• Stay positive – It’s a scary situation but try to stay hopeful. With an aggressive defense, the outcome may be better than you fear.

Dealing with aggravated identity theft charges is daunting. But an experienced federal criminal defense lawyer can thoroughly analyze the case and build the strongest defense to either beat the charges or mitigate the penalties. Don’t go it alone. The stakes are high, but skilled representation maximizes the chance of the best resolution.

Frequently Asked Questions

Q: What if police want me to answer questions or confess?

A: Respectfully decline and ask for your lawyer. Anything you say can hurt your case, so it’s best to stay silent until your lawyer is present.

Q: How can I afford a good lawyer for federal charges?

A: Don’t worry about money up front. Many lawyers offer payment plans or flexible pricing. Some may accept credit cards too. Find the best lawyer you can and negotiate affordable rates.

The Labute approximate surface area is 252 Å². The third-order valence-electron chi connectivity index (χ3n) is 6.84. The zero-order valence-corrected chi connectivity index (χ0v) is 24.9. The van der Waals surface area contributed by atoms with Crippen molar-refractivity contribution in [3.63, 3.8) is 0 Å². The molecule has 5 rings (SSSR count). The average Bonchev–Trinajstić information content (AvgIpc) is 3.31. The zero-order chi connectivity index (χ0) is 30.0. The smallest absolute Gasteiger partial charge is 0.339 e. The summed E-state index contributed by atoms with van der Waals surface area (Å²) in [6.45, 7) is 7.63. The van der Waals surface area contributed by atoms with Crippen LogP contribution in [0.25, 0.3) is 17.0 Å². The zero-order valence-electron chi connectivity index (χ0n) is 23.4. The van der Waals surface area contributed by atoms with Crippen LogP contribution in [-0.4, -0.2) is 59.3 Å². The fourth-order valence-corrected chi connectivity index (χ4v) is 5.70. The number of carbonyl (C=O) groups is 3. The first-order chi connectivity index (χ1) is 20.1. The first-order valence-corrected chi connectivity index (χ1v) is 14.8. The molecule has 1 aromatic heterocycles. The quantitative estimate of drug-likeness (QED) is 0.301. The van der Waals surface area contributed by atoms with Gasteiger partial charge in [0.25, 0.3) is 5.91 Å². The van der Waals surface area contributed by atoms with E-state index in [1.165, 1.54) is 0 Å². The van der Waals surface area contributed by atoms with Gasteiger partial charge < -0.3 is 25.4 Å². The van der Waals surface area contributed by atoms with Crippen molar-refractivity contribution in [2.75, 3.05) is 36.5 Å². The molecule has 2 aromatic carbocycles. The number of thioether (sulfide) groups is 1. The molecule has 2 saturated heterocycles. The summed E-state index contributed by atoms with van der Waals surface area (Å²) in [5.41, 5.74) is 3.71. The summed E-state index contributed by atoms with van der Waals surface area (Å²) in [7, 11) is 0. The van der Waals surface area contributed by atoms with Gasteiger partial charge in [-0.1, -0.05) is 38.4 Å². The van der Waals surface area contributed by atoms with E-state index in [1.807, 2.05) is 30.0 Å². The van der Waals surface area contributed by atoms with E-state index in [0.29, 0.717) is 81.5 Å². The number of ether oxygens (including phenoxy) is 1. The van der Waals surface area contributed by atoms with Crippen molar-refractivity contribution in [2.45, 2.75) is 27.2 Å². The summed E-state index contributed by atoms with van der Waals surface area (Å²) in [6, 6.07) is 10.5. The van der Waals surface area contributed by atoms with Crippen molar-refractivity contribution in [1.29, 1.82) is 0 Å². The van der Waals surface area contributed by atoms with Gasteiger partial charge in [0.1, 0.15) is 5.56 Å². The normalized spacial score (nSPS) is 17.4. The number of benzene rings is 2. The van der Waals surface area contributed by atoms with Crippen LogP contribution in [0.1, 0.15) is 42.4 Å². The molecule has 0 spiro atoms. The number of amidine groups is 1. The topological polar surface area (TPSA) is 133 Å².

Q: What if they offer me a plea deal?

A: Discuss any plea offers thoroughly with your lawyer. They’ll advise if the deal is favorable or risky compared to going to trial. Make sure you understand all the terms before deciding.

Q: Can I negotiate the charges or sentence?

A: Possibly, yes. An experienced lawyer knows how to approach the prosecution and negotiate effectively. Charges or sentencing often can be reduced with skilled negotiation.

Q: Should I just plead guilty and get it over with?

A: Almost never a good idea. Pleading guilty means giving up all defenses and leverage. An aggressive lawyer can often get charges dropped or reduced through negotiation.

The Bottom Line

Being accused of aggravated identity theft can be scary. But skilled defense lawyers know how to attack the charges and fight the harsh mandatory minimum sentence. Don’t go it alone. Hire the best lawyer you can right away to maximize the chance of the best outcome. It won’t be easy, but strong legal advocacy gives you the fighting chance you deserve.